Malpractice changes have been ignored, for the most part, in the health care reform discussion – now there are numbers to back why this needs to be a part of the solution.
The Congressional Budget Office (CBO) recently released data estimating government spending on programs such as Medicare, Medicaid and the Children’s Health Insurance Program would decrease by $41 billion over a 10-year period with proper reforms. The reason: Physicians would no longer overuse tests as a way to protect themselves from lawsuits.
Changes in the malpractice system would also cut national health care spending by 0.5% a year ($11 billion in 2009). No, that doesn’t solve all the problems, but trying to fix the lawsuit-happy world we are living in is a step in the right direction.
CongressDaily reports the CBO’s analysis is based on a few reform factors such as capping noneconomic damages at $250,000 and punitive damages at $500,000. It also calculated the numbers based on a one-year statute of limitation for adults and three years for children from the time the injury is discovered.
A few senators rightly shared their support for reform (and dismay for dawdling Democrats), CongressDaily shares:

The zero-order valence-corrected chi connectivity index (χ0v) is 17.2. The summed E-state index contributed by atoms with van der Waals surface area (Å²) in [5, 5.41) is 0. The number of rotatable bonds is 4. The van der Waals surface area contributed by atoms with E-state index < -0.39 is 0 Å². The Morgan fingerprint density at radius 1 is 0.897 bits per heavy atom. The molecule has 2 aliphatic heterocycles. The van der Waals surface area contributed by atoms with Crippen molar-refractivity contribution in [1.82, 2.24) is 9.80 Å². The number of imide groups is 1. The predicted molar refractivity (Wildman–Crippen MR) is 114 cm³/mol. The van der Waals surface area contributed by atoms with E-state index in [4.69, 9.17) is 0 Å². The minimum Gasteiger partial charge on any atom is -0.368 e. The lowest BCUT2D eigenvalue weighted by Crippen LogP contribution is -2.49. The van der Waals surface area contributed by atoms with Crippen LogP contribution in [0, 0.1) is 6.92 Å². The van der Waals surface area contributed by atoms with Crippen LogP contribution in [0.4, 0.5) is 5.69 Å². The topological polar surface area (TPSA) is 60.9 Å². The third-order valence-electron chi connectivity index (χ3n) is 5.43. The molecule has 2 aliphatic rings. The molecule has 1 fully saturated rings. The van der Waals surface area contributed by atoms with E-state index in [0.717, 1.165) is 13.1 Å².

"This is an important step in the right direction, and these numbers show that this problem deserves more than lip service from policymakers," said Sen. Orrin Hatch, R-Utah. "Unfortunately, up to now, that has been all the president and his Democratic allies in Congress have been willing to provide on these issues." Hatch had requested the updated analysis from CBO.
Senate Finance ranking member Charles Grassley and National Republican Senatorial Committee Chairman John Cornyn of Texas also expressed disappointment that Democrats have not cracked down on medical liability issues. Cornyn urged senators to "take account of the CBO’s objective numbers and the experience of Texas and other states where healthcare access and affordability have been improved by setting reasonable limits on lawsuits against doctors."
Democrats are reluctant to cap payouts from medical liability lawsuits. But President Obama recently directed HHS Secretary Sebelius to look at ways to make changes to the system that will bring down spending.
CBO’s analysis makes a clear argument that malpractice reform should be part of health care reform discussions. Still, supporters have their work cut out for them based on this outlandish comment:
The findings "reiterate what we’ve always known: that medical malpractice claims have almost no effect on overall healthcare spending," said American Association of Justice President Anthony Tarricone. "The vast majority of empirical evidence suggests that there are only minuscule savings to be found in reforming our nation’s civil justice system."